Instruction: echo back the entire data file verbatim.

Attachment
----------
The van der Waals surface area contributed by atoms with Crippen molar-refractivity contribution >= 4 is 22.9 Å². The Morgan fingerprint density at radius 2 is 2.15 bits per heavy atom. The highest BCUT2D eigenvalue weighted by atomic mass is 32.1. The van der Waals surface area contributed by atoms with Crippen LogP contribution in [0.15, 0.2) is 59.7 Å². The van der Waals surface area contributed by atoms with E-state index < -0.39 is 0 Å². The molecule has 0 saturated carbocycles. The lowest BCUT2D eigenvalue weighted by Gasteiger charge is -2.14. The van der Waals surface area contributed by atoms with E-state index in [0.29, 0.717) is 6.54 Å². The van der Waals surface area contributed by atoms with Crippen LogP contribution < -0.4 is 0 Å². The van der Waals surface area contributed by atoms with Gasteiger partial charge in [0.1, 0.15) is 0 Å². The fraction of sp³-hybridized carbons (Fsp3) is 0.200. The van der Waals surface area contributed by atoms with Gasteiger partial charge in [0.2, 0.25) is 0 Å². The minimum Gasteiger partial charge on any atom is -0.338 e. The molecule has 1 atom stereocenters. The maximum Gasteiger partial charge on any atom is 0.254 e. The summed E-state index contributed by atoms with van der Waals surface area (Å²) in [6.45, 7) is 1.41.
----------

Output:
The van der Waals surface area contributed by atoms with Crippen molar-refractivity contribution >= 4 is 22.9 Å². The Morgan fingerprint density at radius 2 is 2.15 bits per heavy atom. The highest BCUT2D eigenvalue weighted by atomic mass is 32.1. The van der Waals surface area contributed by atoms with Crippen LogP contribution in [0.15, 0.2) is 59.7 Å². The van der Waals surface area contributed by atoms with E-state index < -0.39 is 0 Å². The molecule has 0 saturated carbocycles. The lowest BCUT2D eigenvalue weighted by Gasteiger charge is -2.14. The van der Waals surface area contributed by atoms with E-state index in [0.29, 0.717) is 6.54 Å². The van der Waals surface area contributed by atoms with Crippen LogP contribution < -0.4 is 0 Å². The van der Waals surface area contributed by atoms with Gasteiger partial charge in [0.1, 0.15) is 0 Å². The fraction of sp³-hybridized carbons (Fsp3) is 0.200. The van der Waals surface area contributed by atoms with Gasteiger partial charge in [0.2, 0.25) is 0 Å². The minimum Gasteiger partial charge on any atom is -0.338 e. The molecule has 1 atom stereocenters. The maximum Gasteiger partial charge on any atom is 0.254 e. The summed E-state index contributed by atoms with van der Waals surface area (Å²) in [6.45, 7) is 1.41.